Politics is in the air, and in the movies.
Audiences love escapist fare. Not too many films depicting the dismal state of India find takers.
Fortunately, there are film-makers willing to look beyond viewer preference and say it like it is.
In a country mired by scams, corruption and exploitative politics, the genre is constantly relevant and treads on precarious grounds for the fear of censoring.
What really matters though is that despite all these challenges, there are some truly hard-hitting films about real issues and policies and their direct impact on society.
With the election fever kicking in, Sukanya Verma catches up on Bollywood's notable political movies.
Nothing sums up the idea behind Newton like this line from the movie: 'Jab tak kuch nahi badloge na dost...kuch nahi badlega.'
In the troubled jungles of Chhattisgarh, idealism and cynicism collide to reveal the challenges of conducting a peaceful poll as well as the outcome of self-serving politics and rural neglect in Amit V Masurkar's thoughtful creation.
After making films like Khosla Ka Ghosla, Oye Lucky Lucky Oye and Love Sex Aur Dhoka, Dibakar Banerjee's flexes his vision to adapt Vassilis Vassilikos' Z in the Indian milieu.
Shanghai, with its eclectic ensemble of Abhay Deol, Imran Hashmi, Prosenjit Chaterjee, Farooque Shaikh and Kalki Koechlin, reveals the intricate network of deceit and self-seeking ideals that dictate those who run a State and its implication on those who protest against it as well as the unconcerned in-betweeners.
It's a fine, nuanced, film that serves its purpose with a kind of fluidity we don't see enough on screen.
Considering the audience's aversion for watching political affairs on big screen, Prakash Jha's blends a modern take on the Mahabharat with an almost real-events inspired scenario, gets on board a cast of stars (Ajay Devgn, Ranbir Kapoor, Katrina Kaif, Arjun Rampal) and actors (Nana Patekar, Manoj Bajpai) to make a commercial film with a clearly political voice.
The ploy works and the film turns into a success and while not Jha's ambitious offering isn't above limitations, Rajneeti makes for a compelling watch.
The colourfully charged visuals of Anurag Kashyap's Gulaal and its equally fiery content entailing Rajputana politics in Rajasthan makes this one of the director's most consistent efforts.
Although it wasn't a profitable proposition at the box office, Gulaal's complex storyline, nifty treatment and strong performances renders it a significant spot in cinema.
Actress Nandita Das shows her chops behind the camera as well.
In her self-assured directorial venture Firaaq, she broaches upon the subject of communal distrust in the time of Gujarat's stormy political weather in 2002.
How it affects everyday life of a variety of individuals and their psyche, irrespective of caste, community, creed or age is disturbingly portrayed in Das's debut headlined by powerhouse performers like Naseeruddin Shah, Paresh Rawal and Deepti Naval.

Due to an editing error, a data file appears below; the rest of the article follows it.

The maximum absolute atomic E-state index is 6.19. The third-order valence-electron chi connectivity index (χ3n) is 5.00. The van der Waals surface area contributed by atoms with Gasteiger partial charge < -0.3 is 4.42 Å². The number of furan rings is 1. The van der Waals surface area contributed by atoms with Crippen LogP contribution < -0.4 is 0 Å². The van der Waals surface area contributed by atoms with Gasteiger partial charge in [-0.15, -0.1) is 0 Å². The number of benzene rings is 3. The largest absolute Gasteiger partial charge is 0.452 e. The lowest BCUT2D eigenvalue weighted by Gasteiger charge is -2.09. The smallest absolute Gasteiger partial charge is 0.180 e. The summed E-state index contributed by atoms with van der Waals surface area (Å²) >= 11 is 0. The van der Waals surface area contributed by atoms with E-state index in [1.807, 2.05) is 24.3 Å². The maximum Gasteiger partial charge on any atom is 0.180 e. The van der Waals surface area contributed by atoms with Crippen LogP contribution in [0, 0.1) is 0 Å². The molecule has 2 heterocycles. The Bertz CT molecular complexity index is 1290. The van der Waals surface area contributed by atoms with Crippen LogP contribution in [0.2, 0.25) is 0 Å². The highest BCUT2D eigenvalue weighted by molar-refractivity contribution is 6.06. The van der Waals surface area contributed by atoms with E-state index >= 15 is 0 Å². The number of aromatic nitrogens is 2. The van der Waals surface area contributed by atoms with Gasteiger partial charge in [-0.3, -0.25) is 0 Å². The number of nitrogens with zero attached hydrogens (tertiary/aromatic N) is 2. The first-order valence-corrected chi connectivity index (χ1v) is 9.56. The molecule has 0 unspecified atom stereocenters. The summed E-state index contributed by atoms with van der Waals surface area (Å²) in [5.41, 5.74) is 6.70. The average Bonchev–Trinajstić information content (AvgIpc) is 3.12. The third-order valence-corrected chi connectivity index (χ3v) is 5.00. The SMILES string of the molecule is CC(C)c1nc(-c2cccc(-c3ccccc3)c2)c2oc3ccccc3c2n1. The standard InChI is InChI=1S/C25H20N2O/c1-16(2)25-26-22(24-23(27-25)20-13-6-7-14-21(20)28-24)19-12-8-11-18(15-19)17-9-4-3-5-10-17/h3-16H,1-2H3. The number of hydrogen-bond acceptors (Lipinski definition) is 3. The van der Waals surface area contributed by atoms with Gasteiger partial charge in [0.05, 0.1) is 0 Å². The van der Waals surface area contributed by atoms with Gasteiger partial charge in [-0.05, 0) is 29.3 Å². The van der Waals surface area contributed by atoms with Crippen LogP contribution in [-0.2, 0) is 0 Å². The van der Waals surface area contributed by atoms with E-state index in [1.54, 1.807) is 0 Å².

Too bad Ram Gopal Varma had shed some of his golden touch by the time he decided to direct Sarkar.
This part-Thackeray, part-Godfather inspired mix of self-styled politics and larger-than-life iconism employs Amitabh Bachchan's towering persona, Abhishek's vulnerability and Kay Kay Menon's emotional range, along with a motley crew of enjoyably caricature politicians to thrill, engross and project the workings of one-man ideology in the devious vocation called politics.
Hazaaron Khwahishen Aisi (2005)
Sudhir Mishra's striking exploration of three young, astute individuals in the climate of Naxalism and the Emergency, how it impacts their existence and ideology is expansively documented in one of the most applauded works of his career, Hazaron Khwahishen Aisi.
There's much credibility and cinematic creativity to discover in Tigmanshu Dhulia's shockingly underrated depiction of stark youth politics as well the extent of its lofty ambitions.
Haasil, with its potent storyline and strong performances from Irrfan Khan, Ashutosh Rana and Jimmy Shergill, makes its point loud and clear.
Hu Tu Tu (1999)
Not all kids wish to succeed their parents in their pursuit of political compromise for personal gains.
Gulzar's brand of profundity comes forth while drawing parallels between the game of Hu Tu Tu against the power play of dirty politics and a younger generation's refusal to partake or protest the same.
Though the film was a commercial disappointment, it's recommended viewing for discerning cinegoers.
Main Azaad Hoon (1989)
In Tinnu Anand's remake of Frank Capra's Meet John Doe, Amitabh Bachchan agrees to pose as a fictitious revolutionary, Azaad who fearlessly speaks out against rampant corruption.
Little does he realise he's just a charismatic pawn in the larger scheme of things but embraces a powerful but tragic fate to make that one final impact on the Azaad-endorsing masses.
New Delhi Times (1986)
The thin line between reporting information and idealism faced by a newspaper editor in wake of political pressures and the media-politico nexus forms the crux of Ramesh Sharma's New Delhi Times.
Apart from its pertinent subject matter, the film extracts a career-best performance out of Shashi Kapoor, fetching him the National Award for Best Actor.
Kissa Kursi Ka (1975)
Banned during the Emergency, Amrit Nahata's political satire on then prime minister Indira Gandhi and her son Sanjay's tyrannical modus operandi has attained a cult status of sorts for its flat out parody of Indian elections and democracy.